Pinotage can justifiably stick its hand up as being the red grape of South Africa. Don’t get me wrong, Bordeaux varieties such as Merlot and Cabernet Sauvignon, and Rhone varieties like Syrah have bigger plantings throughout the vineyards, but these are the international varieties.
Pinotage is South African. It was developed here, it’s nearly exclusively grown here, and it’s here where producers are pushing it to its full potential as a grape.
Pinotage is a cross between Pinot Noir and Cinsault. That means that it has the ability to be made in many different styles that we’ll talk about tomorrow. It’s sometimes vilified because of some of the other flavours it develops in the cellars. Rubber and banana is not everyone’s cup of tea. I can understand that.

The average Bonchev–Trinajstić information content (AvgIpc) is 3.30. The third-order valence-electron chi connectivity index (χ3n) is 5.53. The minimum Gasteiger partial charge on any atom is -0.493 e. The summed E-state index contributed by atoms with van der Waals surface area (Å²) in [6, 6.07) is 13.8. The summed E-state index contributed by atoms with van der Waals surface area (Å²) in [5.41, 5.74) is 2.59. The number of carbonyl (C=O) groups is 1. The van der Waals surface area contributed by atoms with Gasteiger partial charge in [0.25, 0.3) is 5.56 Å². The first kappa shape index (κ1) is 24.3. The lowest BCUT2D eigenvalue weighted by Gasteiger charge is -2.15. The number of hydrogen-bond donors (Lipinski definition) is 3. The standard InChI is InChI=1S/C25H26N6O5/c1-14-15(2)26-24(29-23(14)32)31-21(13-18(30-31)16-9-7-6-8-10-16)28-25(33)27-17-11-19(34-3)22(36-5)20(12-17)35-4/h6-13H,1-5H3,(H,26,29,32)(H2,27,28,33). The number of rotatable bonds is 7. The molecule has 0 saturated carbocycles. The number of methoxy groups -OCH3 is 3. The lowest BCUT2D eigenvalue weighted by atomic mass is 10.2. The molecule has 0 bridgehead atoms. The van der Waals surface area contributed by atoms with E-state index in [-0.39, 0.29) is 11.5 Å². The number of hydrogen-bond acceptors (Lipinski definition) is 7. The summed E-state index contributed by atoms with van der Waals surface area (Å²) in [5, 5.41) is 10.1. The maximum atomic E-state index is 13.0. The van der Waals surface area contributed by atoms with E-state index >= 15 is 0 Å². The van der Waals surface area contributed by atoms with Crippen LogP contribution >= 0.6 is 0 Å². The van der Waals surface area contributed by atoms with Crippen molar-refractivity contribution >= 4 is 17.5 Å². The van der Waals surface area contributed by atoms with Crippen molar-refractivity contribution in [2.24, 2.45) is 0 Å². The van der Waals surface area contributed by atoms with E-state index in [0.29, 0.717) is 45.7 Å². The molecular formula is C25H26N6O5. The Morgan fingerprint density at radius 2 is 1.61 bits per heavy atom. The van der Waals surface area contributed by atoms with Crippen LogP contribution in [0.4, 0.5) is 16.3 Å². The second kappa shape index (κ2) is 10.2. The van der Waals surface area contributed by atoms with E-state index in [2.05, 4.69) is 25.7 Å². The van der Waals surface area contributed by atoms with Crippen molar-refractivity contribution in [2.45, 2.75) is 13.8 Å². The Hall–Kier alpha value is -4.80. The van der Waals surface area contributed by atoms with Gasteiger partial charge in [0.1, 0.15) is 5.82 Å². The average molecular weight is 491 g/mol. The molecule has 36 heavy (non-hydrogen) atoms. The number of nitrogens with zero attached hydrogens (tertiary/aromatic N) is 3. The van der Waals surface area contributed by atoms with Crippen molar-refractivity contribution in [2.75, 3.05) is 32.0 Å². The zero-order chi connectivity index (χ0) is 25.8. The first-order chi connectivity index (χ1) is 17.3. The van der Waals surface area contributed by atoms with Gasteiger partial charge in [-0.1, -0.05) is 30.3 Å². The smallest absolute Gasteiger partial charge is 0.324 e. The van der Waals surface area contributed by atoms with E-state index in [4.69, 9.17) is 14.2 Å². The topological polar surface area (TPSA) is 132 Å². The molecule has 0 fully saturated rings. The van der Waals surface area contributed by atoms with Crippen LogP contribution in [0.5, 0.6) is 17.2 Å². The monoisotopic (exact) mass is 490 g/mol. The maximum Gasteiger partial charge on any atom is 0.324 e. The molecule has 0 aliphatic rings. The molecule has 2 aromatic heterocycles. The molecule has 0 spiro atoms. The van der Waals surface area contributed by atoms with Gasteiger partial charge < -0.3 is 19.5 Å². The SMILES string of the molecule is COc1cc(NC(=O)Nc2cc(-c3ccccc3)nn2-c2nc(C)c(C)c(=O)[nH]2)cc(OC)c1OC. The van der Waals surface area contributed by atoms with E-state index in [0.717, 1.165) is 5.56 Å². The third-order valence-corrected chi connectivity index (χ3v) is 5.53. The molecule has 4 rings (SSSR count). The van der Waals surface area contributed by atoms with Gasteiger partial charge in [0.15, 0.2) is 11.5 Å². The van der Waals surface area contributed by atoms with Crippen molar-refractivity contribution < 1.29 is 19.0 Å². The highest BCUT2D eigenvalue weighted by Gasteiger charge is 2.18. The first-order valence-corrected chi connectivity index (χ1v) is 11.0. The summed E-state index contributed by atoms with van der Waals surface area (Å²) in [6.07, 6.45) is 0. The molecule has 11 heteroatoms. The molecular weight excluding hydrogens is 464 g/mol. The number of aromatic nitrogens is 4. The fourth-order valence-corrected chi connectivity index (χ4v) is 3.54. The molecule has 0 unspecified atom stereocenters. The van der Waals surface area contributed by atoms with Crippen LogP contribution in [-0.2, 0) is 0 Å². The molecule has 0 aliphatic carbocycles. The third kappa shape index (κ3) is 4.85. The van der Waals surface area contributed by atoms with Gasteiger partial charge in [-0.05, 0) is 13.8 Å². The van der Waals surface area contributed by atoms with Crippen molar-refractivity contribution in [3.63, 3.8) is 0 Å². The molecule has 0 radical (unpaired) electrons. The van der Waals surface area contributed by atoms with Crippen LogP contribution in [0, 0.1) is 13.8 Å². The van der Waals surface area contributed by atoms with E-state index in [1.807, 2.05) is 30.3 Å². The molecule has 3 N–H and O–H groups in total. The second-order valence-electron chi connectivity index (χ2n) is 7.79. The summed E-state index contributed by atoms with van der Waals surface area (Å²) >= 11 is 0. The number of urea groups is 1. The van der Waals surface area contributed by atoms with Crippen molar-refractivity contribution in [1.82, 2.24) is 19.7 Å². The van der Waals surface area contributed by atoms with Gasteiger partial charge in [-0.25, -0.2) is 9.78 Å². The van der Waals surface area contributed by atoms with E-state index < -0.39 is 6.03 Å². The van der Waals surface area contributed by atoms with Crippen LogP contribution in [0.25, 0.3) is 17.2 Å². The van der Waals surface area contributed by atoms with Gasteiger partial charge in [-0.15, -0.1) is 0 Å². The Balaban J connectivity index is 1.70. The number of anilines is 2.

South African winemakers can look across the Atlantic (and down a bit) at Argentina. The success on the export market they’ve had with Malbec, which has become synonymous with Argentina as a grape, gives the wine an identity and, let’s be cynical here, a brand that works.
What the Argentinians have had that South Africans haven’t, is time. As we said in the last post, it’s only in the 20 years since the change of regime that South African winemakers have been able to really push towards the premium market. Pinotage is still being tested in different sites to check where the best conditions are. When they find it, this grape has the potential to be a world-beater.
We can all do our bit by drinking a few bottles and letting them know how they’re doing!
Other posts in NWTW Week 8: